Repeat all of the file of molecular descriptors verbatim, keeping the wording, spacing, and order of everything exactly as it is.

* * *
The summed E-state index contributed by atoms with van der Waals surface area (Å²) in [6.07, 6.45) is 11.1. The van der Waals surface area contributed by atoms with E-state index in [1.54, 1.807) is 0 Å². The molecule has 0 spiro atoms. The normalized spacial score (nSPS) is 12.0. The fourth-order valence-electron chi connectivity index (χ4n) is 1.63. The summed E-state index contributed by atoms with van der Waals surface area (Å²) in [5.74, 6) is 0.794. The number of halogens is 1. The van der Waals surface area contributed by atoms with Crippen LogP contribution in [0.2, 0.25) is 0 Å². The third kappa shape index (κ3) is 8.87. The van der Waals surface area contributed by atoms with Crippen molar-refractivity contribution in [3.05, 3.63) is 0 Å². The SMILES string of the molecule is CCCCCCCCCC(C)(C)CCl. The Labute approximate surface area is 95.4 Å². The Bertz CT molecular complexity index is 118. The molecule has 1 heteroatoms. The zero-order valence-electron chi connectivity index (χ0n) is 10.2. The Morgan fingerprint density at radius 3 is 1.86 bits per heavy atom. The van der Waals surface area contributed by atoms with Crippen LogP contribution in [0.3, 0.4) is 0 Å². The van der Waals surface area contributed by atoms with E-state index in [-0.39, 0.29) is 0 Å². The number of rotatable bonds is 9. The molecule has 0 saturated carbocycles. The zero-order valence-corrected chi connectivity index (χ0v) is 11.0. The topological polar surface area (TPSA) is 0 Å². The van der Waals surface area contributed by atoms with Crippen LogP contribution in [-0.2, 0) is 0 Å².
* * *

The summed E-state index contributed by atoms with van der Waals surface area (Å²) in [6.07, 6.45) is 11.1. The van der Waals surface area contributed by atoms with E-state index in [1.54, 1.807) is 0 Å². The molecule has 0 spiro atoms. The normalized spacial score (nSPS) is 12.0. The fourth-order valence-electron chi connectivity index (χ4n) is 1.63. The summed E-state index contributed by atoms with van der Waals surface area (Å²) in [5.74, 6) is 0.794. The number of halogens is 1. The van der Waals surface area contributed by atoms with Crippen LogP contribution in [0.2, 0.25) is 0 Å². The third kappa shape index (κ3) is 8.87. The van der Waals surface area contributed by atoms with Crippen molar-refractivity contribution in [3.05, 3.63) is 0 Å². The SMILES string of the molecule is CCCCCCCCCC(C)(C)CCl. The Labute approximate surface area is 95.4 Å². The Bertz CT molecular complexity index is 118. The molecule has 1 heteroatoms. The zero-order valence-electron chi connectivity index (χ0n) is 10.2. The Morgan fingerprint density at radius 3 is 1.86 bits per heavy atom. The van der Waals surface area contributed by atoms with Crippen LogP contribution in [0.3, 0.4) is 0 Å². The van der Waals surface area contributed by atoms with E-state index in [-0.39, 0.29) is 0 Å². The number of rotatable bonds is 9. The molecule has 0 saturated carbocycles. The zero-order valence-corrected chi connectivity index (χ0v) is 11.0. The topological polar surface area (TPSA) is 0 Å². The van der Waals surface area contributed by atoms with Crippen LogP contribution in [-0.2, 0) is 0 Å².